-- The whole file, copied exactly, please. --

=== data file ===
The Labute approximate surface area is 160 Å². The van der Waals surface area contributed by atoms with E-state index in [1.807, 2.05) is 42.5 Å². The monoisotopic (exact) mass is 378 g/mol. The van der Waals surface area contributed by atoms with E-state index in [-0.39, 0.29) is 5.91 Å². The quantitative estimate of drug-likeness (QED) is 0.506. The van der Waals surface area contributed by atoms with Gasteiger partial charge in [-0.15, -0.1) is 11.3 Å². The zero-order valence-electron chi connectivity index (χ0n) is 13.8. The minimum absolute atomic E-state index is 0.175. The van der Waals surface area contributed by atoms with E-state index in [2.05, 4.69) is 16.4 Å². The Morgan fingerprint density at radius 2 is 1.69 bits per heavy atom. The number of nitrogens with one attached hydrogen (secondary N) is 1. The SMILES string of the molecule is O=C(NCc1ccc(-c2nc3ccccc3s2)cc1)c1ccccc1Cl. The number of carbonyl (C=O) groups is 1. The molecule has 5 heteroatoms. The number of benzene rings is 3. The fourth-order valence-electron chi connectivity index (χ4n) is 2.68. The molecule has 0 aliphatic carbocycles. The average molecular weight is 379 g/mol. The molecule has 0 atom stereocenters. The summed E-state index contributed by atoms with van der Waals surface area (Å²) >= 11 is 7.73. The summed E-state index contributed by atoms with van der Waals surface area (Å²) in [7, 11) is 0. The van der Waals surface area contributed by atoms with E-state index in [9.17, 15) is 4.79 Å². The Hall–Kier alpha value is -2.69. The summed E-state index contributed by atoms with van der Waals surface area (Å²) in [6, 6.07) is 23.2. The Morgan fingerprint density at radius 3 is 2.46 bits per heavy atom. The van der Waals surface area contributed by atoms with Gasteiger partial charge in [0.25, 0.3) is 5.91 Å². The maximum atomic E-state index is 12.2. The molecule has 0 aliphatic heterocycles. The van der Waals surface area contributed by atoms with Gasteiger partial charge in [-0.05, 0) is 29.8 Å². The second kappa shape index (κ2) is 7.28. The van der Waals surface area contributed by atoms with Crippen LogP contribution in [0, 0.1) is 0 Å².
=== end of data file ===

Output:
The Labute approximate surface area is 160 Å². The van der Waals surface area contributed by atoms with E-state index in [1.807, 2.05) is 42.5 Å². The monoisotopic (exact) mass is 378 g/mol. The van der Waals surface area contributed by atoms with E-state index in [-0.39, 0.29) is 5.91 Å². The quantitative estimate of drug-likeness (QED) is 0.506. The van der Waals surface area contributed by atoms with Gasteiger partial charge in [-0.15, -0.1) is 11.3 Å². The zero-order valence-electron chi connectivity index (χ0n) is 13.8. The minimum absolute atomic E-state index is 0.175. The van der Waals surface area contributed by atoms with E-state index in [2.05, 4.69) is 16.4 Å². The Morgan fingerprint density at radius 2 is 1.69 bits per heavy atom. The number of nitrogens with one attached hydrogen (secondary N) is 1. The SMILES string of the molecule is O=C(NCc1ccc(-c2nc3ccccc3s2)cc1)c1ccccc1Cl. The number of carbonyl (C=O) groups is 1. The molecule has 5 heteroatoms. The number of benzene rings is 3. The fourth-order valence-electron chi connectivity index (χ4n) is 2.68. The molecule has 0 aliphatic carbocycles. The average molecular weight is 379 g/mol. The molecule has 0 atom stereocenters. The summed E-state index contributed by atoms with van der Waals surface area (Å²) >= 11 is 7.73. The summed E-state index contributed by atoms with van der Waals surface area (Å²) in [7, 11) is 0. The van der Waals surface area contributed by atoms with E-state index in [9.17, 15) is 4.79 Å². The Hall–Kier alpha value is -2.69. The summed E-state index contributed by atoms with van der Waals surface area (Å²) in [6, 6.07) is 23.2. The Morgan fingerprint density at radius 3 is 2.46 bits per heavy atom. The van der Waals surface area contributed by atoms with Gasteiger partial charge in [0.25, 0.3) is 5.91 Å². The maximum atomic E-state index is 12.2. The molecule has 0 aliphatic heterocycles. The van der Waals surface area contributed by atoms with Gasteiger partial charge in [-0.05, 0) is 29.8 Å². The second kappa shape index (κ2) is 7.28. The van der Waals surface area contributed by atoms with Crippen LogP contribution in [0, 0.1) is 0 Å².